Australia is the ‘lucky country’. We are renowned the world over for our sunshine, our laid back lifestyle, our sporting prowess and our ability to charcoal a range of produce at the annual Australia Day backyard barbecue. To top it all off, we’re officially allowed to take the day of work to celebrate our good fortune. Yay!
If you’ve been watching the television we have been lambasted (literally) by Sam Kekovich on the true Aussie meat, while others stand staunchly in support of Australia’s seafood industry, and let’s not forget the country’s ‘favourite dessert’, the Pavlova. It’s our national day, a time to celebrate, and there’s no better way to do that with a few Australian classics, some with an added modern-day twist.
Grab yourself about 1kg of lamb mince and add 1 tablespoon of Middle Eastern spice (we’re embracing multiculturalism). Get your hands dirty by mixing it together until it’s well combined and then divide the mixture into portions of about 10cm in diameter. On a hot barbecue plate (medium heat) spray a bit of olive oil cooking spray – this can be quite entertaining if you’re working with the grill – and cook your lamb patties for about 5 minutes on each side, making sure they are cooked through. Cover and set aside for 5 minutes. Continue the Middle Eastern theme of this dish by substituting stodgy burger buns for pocket pita breads, filling them with rocket (love that peppery taste), sliced tomato and a lamb patty. For added flavour, drizzle a bit of Greek-style yoghurt over it. Dig in!
If you’re looking for a drink to match with this dish, try a Pinot Noir, or a red wine with hints of berry and a touch of earthiness. Prefer beer to wine, sources tell me that an ale is the best way to go for this one due to lamb being more of a ‘gamey’ type of meat, the other option would be a stout, if you wanted something with a little more character.
Combine 1 finely chopped small brown onion, 2 tbsp of chopped coriander, 2 tbsp of chopped flat-leaf parsley, 2 crushed garlic cloves, 1 tbsp of ground cumin and 3 tsp of paprika into a large bowl. Stir in 2 tbsp of olive oil. Add 1kg of prawns (get yourself some decent sized Australian prawns, otherwise what’s the point?) that have the shit removed and have been peeled leaving the tails in tact, and toss until the prawns are well-coated. Let them marinate for about 1hr. Preheat your barbie to medium-high heat and place half the prawns in a single layer on the hot plate. Spoon over some of the marinade and cook the prawns for about 2 minutes or until they turn pink. Transfer to a bowl. Repeat until all the prawns are cooked. Serve while hot with lemon wedges.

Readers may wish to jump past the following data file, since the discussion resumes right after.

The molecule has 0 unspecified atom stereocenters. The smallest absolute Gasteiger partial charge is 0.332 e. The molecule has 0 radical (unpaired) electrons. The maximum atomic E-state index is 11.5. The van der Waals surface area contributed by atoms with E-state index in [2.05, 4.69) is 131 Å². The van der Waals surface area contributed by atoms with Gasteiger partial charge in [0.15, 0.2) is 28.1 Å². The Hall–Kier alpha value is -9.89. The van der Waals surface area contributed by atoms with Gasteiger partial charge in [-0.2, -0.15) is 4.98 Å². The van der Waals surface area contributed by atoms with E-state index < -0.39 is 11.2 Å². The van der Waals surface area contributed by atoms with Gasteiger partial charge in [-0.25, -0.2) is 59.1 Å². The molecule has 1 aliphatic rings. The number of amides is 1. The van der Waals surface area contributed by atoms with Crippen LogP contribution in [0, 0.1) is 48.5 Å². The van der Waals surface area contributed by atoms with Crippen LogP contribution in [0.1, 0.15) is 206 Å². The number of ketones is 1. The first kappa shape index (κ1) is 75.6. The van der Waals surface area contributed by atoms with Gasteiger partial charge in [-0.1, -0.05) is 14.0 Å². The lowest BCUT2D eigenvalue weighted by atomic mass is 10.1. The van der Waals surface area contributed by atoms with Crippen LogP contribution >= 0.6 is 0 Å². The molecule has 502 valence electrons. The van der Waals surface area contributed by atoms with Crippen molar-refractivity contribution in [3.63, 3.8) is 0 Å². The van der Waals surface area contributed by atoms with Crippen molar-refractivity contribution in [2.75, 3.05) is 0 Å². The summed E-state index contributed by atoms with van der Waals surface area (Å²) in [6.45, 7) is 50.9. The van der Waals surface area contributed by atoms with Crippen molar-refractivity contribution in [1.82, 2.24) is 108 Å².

White wine will always be the pick for seafood, and given that this dish is a little spicy it is recommended that a Riesling or a Gewurztraminer (if you can get your hands on one) are the best matches. Prawns also go well with wheat beers or pilsners.
Can’t eat prawns (and some poor folk like me love them, but can’t)? Try this dish.
Take 2 finely chopped ripe tomatoes, 1 finely chopped brown onion, 1/3 of a cup of breadcrumbs, and 1 tbsp of chopped parsley and mix in a bow. Add salt and pepper to taste. Spoon the mixture into at least 3 large (and clean) squid hoods and close the ends with toothpicks. Preheat the grill of your barbecue, and then on a rack, cook the squid for about 5 minutes on each side or until just tender and brown. It’s really that simple!
The same wine and beer varieties above for prawns will also work here. You could also try a lager.
Mango and passionfruit pavlova roulade:
For those who don’t know what ‘roulade’ means, it’s French for ‘to roll’. If you want to make your pavlova from scratch, there are plenty of recipes online that will help. Personally, I prefer the gloriously simple and slightly retro ‘Pavlova Magic’ – I know, gasp! Once your pav is in the oven (it will take about 35-40 minutes) slice a mango on either side of the seed and finely chop the flesh. Beat 250g of mascarpone, and then stir in the mango. Whip 150ml of cream until thick, and then fold it into the mango mix. Halve 1 passionfruit, scooping the inside and setting it aside. When the pavlova is cooked leave it for about 10 minutes before putting it on a cooling rack, paper side down. When the pavlova is cold, turn it paper side up and peel off the baking paper, but don’t throw it away. Spread the cream mix over the pavlova and then drizzle the passionfruit on top. Use the baking paper to roll the pavlova and then wrap the roll in alfoil and put it in the freezer. To serve, remove from the freezer and thaw in the fridge for about 1hr before slicing.
It’s our national day, a time to celebrate, so set up your deck chairs around the pool, light up the barbie, crack open a bevvie or two, and crank up Triple J’s Hottest 100 (possibly the most democratic vote in the world)… Does it get any more Australian than this?
First published January 25, 2012